Some of us grow -- or are taught -- that the forces of the universe are arrayed against us, that the planets or the gods or whoever or whatever's responsible for this cosmic tragicomedy we find ourselves in are entertained by our misfortune as the shit they roll down the proverbial hill threatens to drown us. No sooner do we clean ourselves off and claim a little dignity then the next avalanche submerges us to our eyeballs.
We find it all too easy to wrap ourselves in this cloak of victimhood. We convince ourselves that there's nothing we can do about it, that this is the way of the world and this is our role in it. We relinquish agency for changing our situation and, at the same time, responsibility for where we find ourselves. We bore our friends and acquaintances -- anyone who'll still listen to us -- with our sob stories, how we've been wronged or misunderstood or cheated.
This is a recipe for our own perpetual unhappiness, and for spreading unhappiness to all those we touch.
It prevents us from throwing ourselves, body and soul, into the important work we were meant to do with our lives.
It limits the love we are willing to let permeate the protective barriers to intimacy we build around our hearts.
It diminishes the range of emotions we can experience. We come to expect disappointment and mistrust joy.
We've already figured out the rules of the game; it's rigged, and no matter what we do we can't change the outcome. It's someone else's fault. This is the way it has always been and always will be. There's nothing we can do about it.
And all this might very well be true. Someone may have wronged you; something genuinely terrible may have happened to you; you may indeed have the worst luck of anyone in the entire world. And it may be that there's nothing you can do about it.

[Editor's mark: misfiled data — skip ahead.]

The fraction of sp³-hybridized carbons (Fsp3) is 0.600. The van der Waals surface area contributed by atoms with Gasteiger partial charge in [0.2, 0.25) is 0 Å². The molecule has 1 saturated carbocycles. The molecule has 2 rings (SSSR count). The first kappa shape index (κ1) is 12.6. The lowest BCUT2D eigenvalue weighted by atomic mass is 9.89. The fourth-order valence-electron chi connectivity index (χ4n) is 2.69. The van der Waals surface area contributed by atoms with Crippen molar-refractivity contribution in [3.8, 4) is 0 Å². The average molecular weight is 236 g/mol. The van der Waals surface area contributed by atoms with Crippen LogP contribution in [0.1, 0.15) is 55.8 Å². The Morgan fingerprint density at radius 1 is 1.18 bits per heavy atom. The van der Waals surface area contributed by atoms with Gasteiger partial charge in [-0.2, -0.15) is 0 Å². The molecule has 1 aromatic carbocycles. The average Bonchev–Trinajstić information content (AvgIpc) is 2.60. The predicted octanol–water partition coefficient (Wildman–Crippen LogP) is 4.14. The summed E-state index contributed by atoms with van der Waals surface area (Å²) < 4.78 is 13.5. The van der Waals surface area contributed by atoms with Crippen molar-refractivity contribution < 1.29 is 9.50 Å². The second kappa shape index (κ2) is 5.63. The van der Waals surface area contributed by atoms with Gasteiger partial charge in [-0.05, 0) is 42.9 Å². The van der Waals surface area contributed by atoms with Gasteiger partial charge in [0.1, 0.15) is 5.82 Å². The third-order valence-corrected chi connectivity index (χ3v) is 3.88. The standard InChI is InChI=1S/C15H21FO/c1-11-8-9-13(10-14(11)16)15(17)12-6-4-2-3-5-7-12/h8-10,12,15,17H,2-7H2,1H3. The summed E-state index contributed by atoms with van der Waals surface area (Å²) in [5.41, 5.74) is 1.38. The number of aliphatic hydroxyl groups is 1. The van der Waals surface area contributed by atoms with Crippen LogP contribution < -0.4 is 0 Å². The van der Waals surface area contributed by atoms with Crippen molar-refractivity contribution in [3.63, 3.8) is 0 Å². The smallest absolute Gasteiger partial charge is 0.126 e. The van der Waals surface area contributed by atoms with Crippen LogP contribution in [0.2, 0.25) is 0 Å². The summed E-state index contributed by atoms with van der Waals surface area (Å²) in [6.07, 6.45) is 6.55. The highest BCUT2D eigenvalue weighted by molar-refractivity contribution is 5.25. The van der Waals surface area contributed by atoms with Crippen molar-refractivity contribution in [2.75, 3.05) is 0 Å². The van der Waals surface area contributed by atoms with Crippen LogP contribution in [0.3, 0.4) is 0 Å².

Are you really going to complain about your terrible luck is for the rest of your life? How people are always taking advantage of you or walking all over you? How you can't seem to get a break?
What good will that do? What kind of life is that?
To be stuck.
To not trust anyone.
To hold lifelong grudges.
To surrender to a life that's infinitely smaller than any of the other possible lives you could be living.
To give up trying.
"When we are no longer able to change a situation, we are challenged to change ourselves."
-- Viktor Frankl
When we've exhausted all the powers of our rational mind to find ways to ameliorate a given situation and nothing has worked then the only option left is to surrender and endure it with as much grace as possible.
To control the only thing that is left within our control: our attitude.
Learn to listen closely to where your feelings take you. Are you prone to anger? To fear? To self-pity?
Do you distract yourself -- with work, with mindless entertainments, with alcohol or drugs or sex -- from the pain or discomfort caused by your feelings? Chances are that underneath the noisy emotions is a deep, quiet sadness.
But what's wrong with being sad? In our lives there will inevitably be things to be sad about. Sadness is part of the emotional ebb and flow of a fully lived life. As Jim Rohn has said, "the walls that we build around us to keep sadness out also keep out the joy."
Who would choose to live without joy?
Once you accept the sadness you can learn to endure it. To sit in the sadness and watch it as it tries to turn into whatever you've become more comfortable feeling -- anger or fear or inadequacy or hopelessness. Listen for the old stories the sadness tries to conjure in you. Listen to who or what the sadness wants to blame for your plight. Watch for the convenient patterns that emerge, and reemerge.
But don't let the sadness transform. Don't give in to the old stories, the ancient grudges, the well-worn patterns. Endure the sadness. Wait it out. Let it envelope you like a heavy cloak, until something new can be glimpsed through its dark fibers. Some new insight or realization or understanding.
Be patient. Be curious. Be humble. Be brave.
Fortitudine Vincimus. By endurance we conquer.
Fortitudine Vincimus was the family motto of legendary British polar explorer Sir Ernest Shackleton.
In 1914, Shackleton led the British Imperial Trans-Antarctic Expedition aboard a ship called the Endurance, in honor of the family motto. Before the Endurance reached the Antarctic shore it became trapped in pack ice, forcing the crew of 28 to abandon ship and embark on a two-year struggle for survival.
The Endurance: Shackleton's Legendary Antarctic Expedition, by Caroline Alexander, recounts, in words and photos, the incredible story of how Shackleton led his crew through this ordeal without losing a single man. I return to the story of the Endurance regularly, with it's timeless lessons about leadership, bravery, teamwork, survival and, yes, endurance.